Before understanding use cases, it's useful to know what Vault is. This page lists some concrete use cases for Vault, but the possible use cases are much broader than what we cover.
»General Secret Storage
At a bare minimum, Vault can be used for the storage of any secrets. For example, Vault would be a fantastic way to store sensitive environment variables, database credentials, API keys, etc.
Compare this with the current way to store these which might be
plaintext in files, configuration management, a database, etc. It would be
much safer to query these using
vault read or the API. This protects
the plaintext version of these secrets as well as records access in the Vault
»Employee Credential Storage
While this overlaps with "General Secret Storage", Vault is a good mechanism for storing credentials that employees share to access web services. The audit log mechanism lets you know what secrets an employee accessed and when an employee leaves, it is easier to roll keys and understand which keys have and haven't been rolled.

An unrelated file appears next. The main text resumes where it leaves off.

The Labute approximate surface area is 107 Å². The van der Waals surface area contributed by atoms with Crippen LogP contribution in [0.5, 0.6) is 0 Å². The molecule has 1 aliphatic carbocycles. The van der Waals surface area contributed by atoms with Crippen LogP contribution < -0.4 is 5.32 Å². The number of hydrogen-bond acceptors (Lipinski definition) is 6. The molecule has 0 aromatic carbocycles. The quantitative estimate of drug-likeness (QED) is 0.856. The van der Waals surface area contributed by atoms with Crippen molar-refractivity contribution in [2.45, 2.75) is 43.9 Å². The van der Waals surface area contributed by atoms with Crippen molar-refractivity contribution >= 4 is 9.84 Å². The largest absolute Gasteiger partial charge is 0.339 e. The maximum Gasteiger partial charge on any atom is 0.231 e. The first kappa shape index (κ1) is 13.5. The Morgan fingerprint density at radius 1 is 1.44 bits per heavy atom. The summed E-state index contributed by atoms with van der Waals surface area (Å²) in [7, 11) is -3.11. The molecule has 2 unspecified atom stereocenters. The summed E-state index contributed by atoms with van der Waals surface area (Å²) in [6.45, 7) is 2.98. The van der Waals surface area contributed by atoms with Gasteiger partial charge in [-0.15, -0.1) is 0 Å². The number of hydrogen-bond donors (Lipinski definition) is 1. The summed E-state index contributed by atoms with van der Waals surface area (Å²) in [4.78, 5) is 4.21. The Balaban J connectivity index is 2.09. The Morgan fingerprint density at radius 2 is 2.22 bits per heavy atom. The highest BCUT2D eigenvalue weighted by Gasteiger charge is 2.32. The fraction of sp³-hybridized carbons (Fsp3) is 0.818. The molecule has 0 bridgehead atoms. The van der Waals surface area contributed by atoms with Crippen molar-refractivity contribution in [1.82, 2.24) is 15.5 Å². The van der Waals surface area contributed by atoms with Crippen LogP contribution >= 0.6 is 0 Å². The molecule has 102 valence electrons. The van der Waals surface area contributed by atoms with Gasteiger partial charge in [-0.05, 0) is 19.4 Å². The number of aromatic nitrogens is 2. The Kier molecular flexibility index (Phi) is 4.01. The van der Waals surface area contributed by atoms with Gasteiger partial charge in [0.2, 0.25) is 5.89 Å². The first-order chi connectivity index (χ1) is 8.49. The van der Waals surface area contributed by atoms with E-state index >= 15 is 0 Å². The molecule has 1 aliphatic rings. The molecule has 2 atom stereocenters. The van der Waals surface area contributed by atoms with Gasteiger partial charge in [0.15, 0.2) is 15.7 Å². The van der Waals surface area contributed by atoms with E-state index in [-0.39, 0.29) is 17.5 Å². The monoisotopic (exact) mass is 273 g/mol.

»API Key Generation for Scripts
The "dynamic secrets" feature of Vault is ideal for scripts: an AWS access key can be generated for the duration of a script, then revoked. The keypair will not exist before or after the script runs, and the creation of the keys are completely logged.
This is an improvement over using something like Amazon IAM but still effectively hardcoding limited-access access tokens in various places.
In addition to being able to store secrets, Vault can be used to encrypt/decrypt data that is stored elsewhere. The primary use of this is to allow applications to encrypt their data while still storing it in the primary data store.
The benefit of this is that developers do not need to worry about how to properly encrypt data. The responsibility of encryption is on Vault and the security team managing it, and developers just encrypt/decrypt data as needed.